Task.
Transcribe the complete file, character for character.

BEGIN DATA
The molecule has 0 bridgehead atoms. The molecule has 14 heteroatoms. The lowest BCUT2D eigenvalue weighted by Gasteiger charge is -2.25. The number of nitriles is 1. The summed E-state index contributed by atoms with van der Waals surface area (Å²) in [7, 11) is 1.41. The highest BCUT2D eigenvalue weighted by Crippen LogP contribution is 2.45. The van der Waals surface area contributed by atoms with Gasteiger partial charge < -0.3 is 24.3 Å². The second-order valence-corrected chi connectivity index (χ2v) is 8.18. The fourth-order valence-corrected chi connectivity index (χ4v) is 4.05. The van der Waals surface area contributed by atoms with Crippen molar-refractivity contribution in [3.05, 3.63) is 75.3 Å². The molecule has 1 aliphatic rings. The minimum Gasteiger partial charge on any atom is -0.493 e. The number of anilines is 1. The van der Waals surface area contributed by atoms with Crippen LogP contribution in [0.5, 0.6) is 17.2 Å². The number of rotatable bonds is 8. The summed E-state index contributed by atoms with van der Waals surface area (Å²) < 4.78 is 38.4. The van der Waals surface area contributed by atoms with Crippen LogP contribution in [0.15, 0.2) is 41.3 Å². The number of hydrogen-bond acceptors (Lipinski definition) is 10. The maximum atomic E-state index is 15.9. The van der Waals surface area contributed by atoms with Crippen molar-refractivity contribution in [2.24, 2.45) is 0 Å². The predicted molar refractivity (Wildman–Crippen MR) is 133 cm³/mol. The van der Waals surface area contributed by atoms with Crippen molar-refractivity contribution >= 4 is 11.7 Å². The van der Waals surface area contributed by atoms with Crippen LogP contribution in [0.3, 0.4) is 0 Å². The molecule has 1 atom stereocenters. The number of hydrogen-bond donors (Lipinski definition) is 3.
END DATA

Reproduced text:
The molecule has 0 bridgehead atoms. The molecule has 14 heteroatoms. The lowest BCUT2D eigenvalue weighted by Gasteiger charge is -2.25. The number of nitriles is 1. The summed E-state index contributed by atoms with van der Waals surface area (Å²) in [7, 11) is 1.41. The highest BCUT2D eigenvalue weighted by Crippen LogP contribution is 2.45. The van der Waals surface area contributed by atoms with Gasteiger partial charge < -0.3 is 24.3 Å². The second-order valence-corrected chi connectivity index (χ2v) is 8.18. The fourth-order valence-corrected chi connectivity index (χ4v) is 4.05. The van der Waals surface area contributed by atoms with Crippen molar-refractivity contribution in [3.05, 3.63) is 75.3 Å². The molecule has 1 aliphatic rings. The minimum Gasteiger partial charge on any atom is -0.493 e. The number of anilines is 1. The van der Waals surface area contributed by atoms with Crippen LogP contribution in [0.5, 0.6) is 17.2 Å². The number of rotatable bonds is 8. The summed E-state index contributed by atoms with van der Waals surface area (Å²) < 4.78 is 38.4. The van der Waals surface area contributed by atoms with Crippen LogP contribution in [0.15, 0.2) is 41.3 Å². The number of hydrogen-bond acceptors (Lipinski definition) is 10. The maximum atomic E-state index is 15.9. The van der Waals surface area contributed by atoms with Crippen molar-refractivity contribution in [2.24, 2.45) is 0 Å². The predicted molar refractivity (Wildman–Crippen MR) is 133 cm³/mol. The van der Waals surface area contributed by atoms with Crippen molar-refractivity contribution >= 4 is 11.7 Å². The van der Waals surface area contributed by atoms with Crippen LogP contribution in [0.3, 0.4) is 0 Å². The molecule has 1 atom stereocenters. The number of hydrogen-bond donors (Lipinski definition) is 3.